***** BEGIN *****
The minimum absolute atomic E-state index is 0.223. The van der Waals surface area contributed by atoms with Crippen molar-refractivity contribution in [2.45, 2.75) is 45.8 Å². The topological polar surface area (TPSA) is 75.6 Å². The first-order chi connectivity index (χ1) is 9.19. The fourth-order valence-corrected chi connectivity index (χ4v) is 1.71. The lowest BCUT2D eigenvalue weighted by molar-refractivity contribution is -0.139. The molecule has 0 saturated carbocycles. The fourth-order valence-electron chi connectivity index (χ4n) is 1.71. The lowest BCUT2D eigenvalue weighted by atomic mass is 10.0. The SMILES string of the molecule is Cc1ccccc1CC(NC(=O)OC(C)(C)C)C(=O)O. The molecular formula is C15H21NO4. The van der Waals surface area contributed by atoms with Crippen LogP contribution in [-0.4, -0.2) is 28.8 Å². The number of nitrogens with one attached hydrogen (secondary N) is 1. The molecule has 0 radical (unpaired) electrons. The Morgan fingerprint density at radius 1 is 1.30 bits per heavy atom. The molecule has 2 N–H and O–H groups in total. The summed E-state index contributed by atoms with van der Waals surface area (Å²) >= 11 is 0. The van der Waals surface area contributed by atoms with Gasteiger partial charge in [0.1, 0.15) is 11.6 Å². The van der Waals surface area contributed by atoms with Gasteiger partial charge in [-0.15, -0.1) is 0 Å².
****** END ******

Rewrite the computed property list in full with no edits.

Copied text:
The minimum absolute atomic E-state index is 0.223. The van der Waals surface area contributed by atoms with Crippen molar-refractivity contribution in [2.45, 2.75) is 45.8 Å². The topological polar surface area (TPSA) is 75.6 Å². The first-order chi connectivity index (χ1) is 9.19. The fourth-order valence-corrected chi connectivity index (χ4v) is 1.71. The lowest BCUT2D eigenvalue weighted by molar-refractivity contribution is -0.139. The molecule has 0 saturated carbocycles. The fourth-order valence-electron chi connectivity index (χ4n) is 1.71. The lowest BCUT2D eigenvalue weighted by atomic mass is 10.0. The SMILES string of the molecule is Cc1ccccc1CC(NC(=O)OC(C)(C)C)C(=O)O. The molecular formula is C15H21NO4. The van der Waals surface area contributed by atoms with Crippen LogP contribution in [-0.4, -0.2) is 28.8 Å². The number of nitrogens with one attached hydrogen (secondary N) is 1. The molecule has 0 radical (unpaired) electrons. The Morgan fingerprint density at radius 1 is 1.30 bits per heavy atom. The molecule has 2 N–H and O–H groups in total. The summed E-state index contributed by atoms with van der Waals surface area (Å²) >= 11 is 0. The van der Waals surface area contributed by atoms with Gasteiger partial charge in [0.1, 0.15) is 11.6 Å². The van der Waals surface area contributed by atoms with Gasteiger partial charge in [-0.15, -0.1) is 0 Å².